In that moment, with all that hurt and pain and confusion (and I was extremely confused), 
I looked right at H and said, "I think my trauma just cost you a hundred bucks!" 

H is in a good place right now.  His response was very kind and generous.  He could have 
haggled with me over the two options.  Which one did I have to have?  Was this big purchase 
that necessary?  Could you do with the one you have?  He didn't say any of those things.  

We aren't poor, but we don't have a great deal of disposable income.  It was a sizable
purchase for something that sits on the door four weeks out of  fifty-two.

His reply was, 'well, that is a small price to pay for what you went through last year 
because of me."

A friend of mine, who has a particular rough time this time of year, said this recently in a
group we are in together:
  "I think that what is most amazing to me about this D-day anniversary is that the body remembers physical pain. I'm a bit emotional too, but I'm mostly holding it together. But without even consciously remembering the physical pains of that period, my body began feeling them. At first I thought I must be coming down with a flu or something. Then I realized that this is how my body felt in that time period. And I don't otherwise feel sick. It's crazy."

It is interesting what the body remembers that the mind has blocked out.  

In an article on trauma and post traumatic stress it says this:

"Most people are familiar with the definition concerning soldiers in a war; however, PTSD has expanded from its original wartime definition to include all people, not just soldiers. It can result from a single or prolonged life-threatening event. The memory can bury itself deep in the mind and, for years afterward, torment the person with all kinds of strange unexplained feelings. Some people come through these events and recover. Some do not. Why the difference? As yet, probably no one knows.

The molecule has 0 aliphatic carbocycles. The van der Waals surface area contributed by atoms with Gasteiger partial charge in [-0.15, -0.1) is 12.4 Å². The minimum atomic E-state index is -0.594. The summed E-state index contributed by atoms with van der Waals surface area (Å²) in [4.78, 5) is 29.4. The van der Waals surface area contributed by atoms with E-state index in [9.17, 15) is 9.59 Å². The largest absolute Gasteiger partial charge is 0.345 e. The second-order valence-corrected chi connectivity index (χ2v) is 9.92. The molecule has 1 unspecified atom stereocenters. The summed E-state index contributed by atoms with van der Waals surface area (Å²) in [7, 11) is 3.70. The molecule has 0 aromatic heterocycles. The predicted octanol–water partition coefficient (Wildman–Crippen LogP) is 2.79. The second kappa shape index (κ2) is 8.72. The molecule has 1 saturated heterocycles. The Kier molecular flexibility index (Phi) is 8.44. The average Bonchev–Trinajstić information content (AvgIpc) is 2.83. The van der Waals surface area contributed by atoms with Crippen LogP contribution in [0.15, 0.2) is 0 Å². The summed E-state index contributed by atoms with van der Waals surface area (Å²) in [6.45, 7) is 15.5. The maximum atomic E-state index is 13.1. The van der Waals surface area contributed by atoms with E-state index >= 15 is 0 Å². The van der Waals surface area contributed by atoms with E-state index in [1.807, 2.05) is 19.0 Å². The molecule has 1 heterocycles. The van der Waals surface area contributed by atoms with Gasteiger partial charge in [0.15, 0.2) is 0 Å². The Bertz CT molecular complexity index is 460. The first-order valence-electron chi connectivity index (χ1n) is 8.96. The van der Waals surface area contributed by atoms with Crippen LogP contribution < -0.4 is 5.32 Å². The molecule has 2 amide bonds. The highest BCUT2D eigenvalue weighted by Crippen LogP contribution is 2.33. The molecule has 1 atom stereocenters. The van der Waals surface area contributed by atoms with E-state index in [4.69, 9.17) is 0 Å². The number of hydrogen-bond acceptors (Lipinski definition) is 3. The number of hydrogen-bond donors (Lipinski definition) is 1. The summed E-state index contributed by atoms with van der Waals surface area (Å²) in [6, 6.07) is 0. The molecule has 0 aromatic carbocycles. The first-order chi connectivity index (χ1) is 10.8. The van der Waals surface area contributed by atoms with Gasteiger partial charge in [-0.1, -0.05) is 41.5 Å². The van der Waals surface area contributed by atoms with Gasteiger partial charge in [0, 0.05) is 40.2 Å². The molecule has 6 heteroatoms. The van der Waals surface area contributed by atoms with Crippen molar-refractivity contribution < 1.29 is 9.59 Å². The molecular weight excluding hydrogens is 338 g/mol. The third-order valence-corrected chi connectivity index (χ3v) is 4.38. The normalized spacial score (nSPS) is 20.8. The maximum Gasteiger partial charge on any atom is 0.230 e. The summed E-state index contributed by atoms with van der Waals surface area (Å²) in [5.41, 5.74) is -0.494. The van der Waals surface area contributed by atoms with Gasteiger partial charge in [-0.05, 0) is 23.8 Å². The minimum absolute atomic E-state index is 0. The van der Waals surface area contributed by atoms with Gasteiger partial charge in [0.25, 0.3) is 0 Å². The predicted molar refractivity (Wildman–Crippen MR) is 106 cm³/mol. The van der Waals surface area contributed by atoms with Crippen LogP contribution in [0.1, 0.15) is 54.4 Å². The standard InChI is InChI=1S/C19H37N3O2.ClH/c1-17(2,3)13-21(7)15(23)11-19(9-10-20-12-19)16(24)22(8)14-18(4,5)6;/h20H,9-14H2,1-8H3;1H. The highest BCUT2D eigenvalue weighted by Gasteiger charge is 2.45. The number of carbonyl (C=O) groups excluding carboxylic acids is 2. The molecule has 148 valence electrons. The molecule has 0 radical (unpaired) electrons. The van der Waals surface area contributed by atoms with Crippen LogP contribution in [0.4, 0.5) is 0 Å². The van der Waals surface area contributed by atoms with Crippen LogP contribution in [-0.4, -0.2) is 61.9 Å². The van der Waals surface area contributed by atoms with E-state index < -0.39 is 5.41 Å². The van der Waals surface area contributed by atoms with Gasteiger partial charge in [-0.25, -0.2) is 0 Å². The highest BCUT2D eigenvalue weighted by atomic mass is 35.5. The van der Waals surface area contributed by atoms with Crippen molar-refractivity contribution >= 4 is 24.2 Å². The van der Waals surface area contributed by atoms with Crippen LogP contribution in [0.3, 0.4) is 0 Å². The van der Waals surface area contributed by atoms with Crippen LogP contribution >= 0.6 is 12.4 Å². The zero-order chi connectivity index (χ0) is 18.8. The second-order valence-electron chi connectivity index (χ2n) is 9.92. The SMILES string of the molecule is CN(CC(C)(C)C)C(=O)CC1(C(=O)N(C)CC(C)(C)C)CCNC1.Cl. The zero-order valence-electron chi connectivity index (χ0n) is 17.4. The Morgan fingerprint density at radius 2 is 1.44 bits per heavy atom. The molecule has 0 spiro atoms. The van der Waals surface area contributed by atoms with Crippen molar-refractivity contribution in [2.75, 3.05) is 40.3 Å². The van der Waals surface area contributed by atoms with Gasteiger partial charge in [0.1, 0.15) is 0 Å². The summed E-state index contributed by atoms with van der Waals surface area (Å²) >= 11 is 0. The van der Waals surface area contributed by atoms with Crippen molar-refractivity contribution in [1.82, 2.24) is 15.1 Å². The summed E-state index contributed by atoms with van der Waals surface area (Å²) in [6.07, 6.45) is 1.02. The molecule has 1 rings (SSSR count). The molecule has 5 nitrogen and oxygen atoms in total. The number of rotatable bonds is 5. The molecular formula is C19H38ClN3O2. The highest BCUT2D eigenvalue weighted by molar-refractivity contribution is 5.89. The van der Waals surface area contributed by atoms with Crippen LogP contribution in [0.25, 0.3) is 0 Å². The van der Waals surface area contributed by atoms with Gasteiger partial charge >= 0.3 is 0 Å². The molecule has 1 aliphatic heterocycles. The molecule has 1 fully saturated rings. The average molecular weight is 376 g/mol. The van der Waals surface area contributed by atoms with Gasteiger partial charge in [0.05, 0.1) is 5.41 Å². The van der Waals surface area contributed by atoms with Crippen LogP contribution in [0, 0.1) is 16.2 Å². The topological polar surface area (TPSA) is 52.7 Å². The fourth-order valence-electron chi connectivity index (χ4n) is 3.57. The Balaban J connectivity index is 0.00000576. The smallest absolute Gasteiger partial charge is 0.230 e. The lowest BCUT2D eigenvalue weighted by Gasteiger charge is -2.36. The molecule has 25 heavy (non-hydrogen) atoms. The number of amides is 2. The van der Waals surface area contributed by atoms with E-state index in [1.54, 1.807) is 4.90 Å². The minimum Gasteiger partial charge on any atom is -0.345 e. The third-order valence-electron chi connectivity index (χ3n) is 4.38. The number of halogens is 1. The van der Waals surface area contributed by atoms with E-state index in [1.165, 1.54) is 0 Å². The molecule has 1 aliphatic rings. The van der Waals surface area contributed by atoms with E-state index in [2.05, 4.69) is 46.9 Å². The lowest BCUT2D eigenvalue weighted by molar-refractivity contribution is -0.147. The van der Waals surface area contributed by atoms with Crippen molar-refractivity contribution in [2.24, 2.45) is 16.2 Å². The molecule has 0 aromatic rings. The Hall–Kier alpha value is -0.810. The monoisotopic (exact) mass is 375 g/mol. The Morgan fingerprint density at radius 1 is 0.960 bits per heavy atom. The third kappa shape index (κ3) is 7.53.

PTSD is difficult to treat, even difficult to diagnose. The disorder carries an especially strong stigma of dishonor and moral weakness. During the first and second world wars, people called some soldiers suffering from PTSD and stress breakdown “cowards” or “deserters.” The military has come a long way since then in recognizing the seriousness of this disorder. Since PTSD is actually the body’s natural response to an injury, it is not really an illness in the same sense as depression. It is, however, often accompanied by depression and other mental illnesses."

I want to believe I won't always struggle with the triggers.  I want to believe that after time and more recovery work, the painful reactions of the body will lighten and the traumatic responses lessen in intensity.  

I still have several holiday 'D-day anniversaries' to get through.  And that whole January to April season last year where H's living here and not was one of my worst emotional roller


I really need to steady myself and practice some breathing techniques.